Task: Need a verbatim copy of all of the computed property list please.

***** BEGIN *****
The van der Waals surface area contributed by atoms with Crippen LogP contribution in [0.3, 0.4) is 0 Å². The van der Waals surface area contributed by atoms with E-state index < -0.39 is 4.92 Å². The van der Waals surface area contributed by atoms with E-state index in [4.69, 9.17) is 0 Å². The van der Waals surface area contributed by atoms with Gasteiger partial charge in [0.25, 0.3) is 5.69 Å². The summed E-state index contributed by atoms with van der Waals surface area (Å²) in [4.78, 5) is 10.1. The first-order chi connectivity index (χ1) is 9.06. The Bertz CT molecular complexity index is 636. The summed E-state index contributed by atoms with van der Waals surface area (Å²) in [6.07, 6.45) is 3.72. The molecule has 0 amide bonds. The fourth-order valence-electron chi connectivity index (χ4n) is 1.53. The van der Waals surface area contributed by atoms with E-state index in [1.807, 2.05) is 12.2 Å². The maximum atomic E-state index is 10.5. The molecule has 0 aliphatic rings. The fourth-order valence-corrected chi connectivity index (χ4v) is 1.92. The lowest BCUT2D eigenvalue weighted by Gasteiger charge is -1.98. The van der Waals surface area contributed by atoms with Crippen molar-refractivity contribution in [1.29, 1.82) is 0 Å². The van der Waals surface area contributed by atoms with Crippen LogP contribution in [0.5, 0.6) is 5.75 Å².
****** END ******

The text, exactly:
The van der Waals surface area contributed by atoms with Crippen LogP contribution in [0.3, 0.4) is 0 Å². The van der Waals surface area contributed by atoms with E-state index < -0.39 is 4.92 Å². The van der Waals surface area contributed by atoms with E-state index in [4.69, 9.17) is 0 Å². The van der Waals surface area contributed by atoms with Gasteiger partial charge in [0.25, 0.3) is 5.69 Å². The summed E-state index contributed by atoms with van der Waals surface area (Å²) in [4.78, 5) is 10.1. The first-order chi connectivity index (χ1) is 9.06. The Bertz CT molecular complexity index is 636. The summed E-state index contributed by atoms with van der Waals surface area (Å²) in [6.07, 6.45) is 3.72. The molecule has 0 amide bonds. The fourth-order valence-electron chi connectivity index (χ4n) is 1.53. The van der Waals surface area contributed by atoms with E-state index in [1.807, 2.05) is 12.2 Å². The maximum atomic E-state index is 10.5. The molecule has 0 aliphatic rings. The fourth-order valence-corrected chi connectivity index (χ4v) is 1.92. The lowest BCUT2D eigenvalue weighted by Gasteiger charge is -1.98. The van der Waals surface area contributed by atoms with Crippen molar-refractivity contribution in [1.29, 1.82) is 0 Å². The van der Waals surface area contributed by atoms with Crippen LogP contribution in [0.5, 0.6) is 5.75 Å².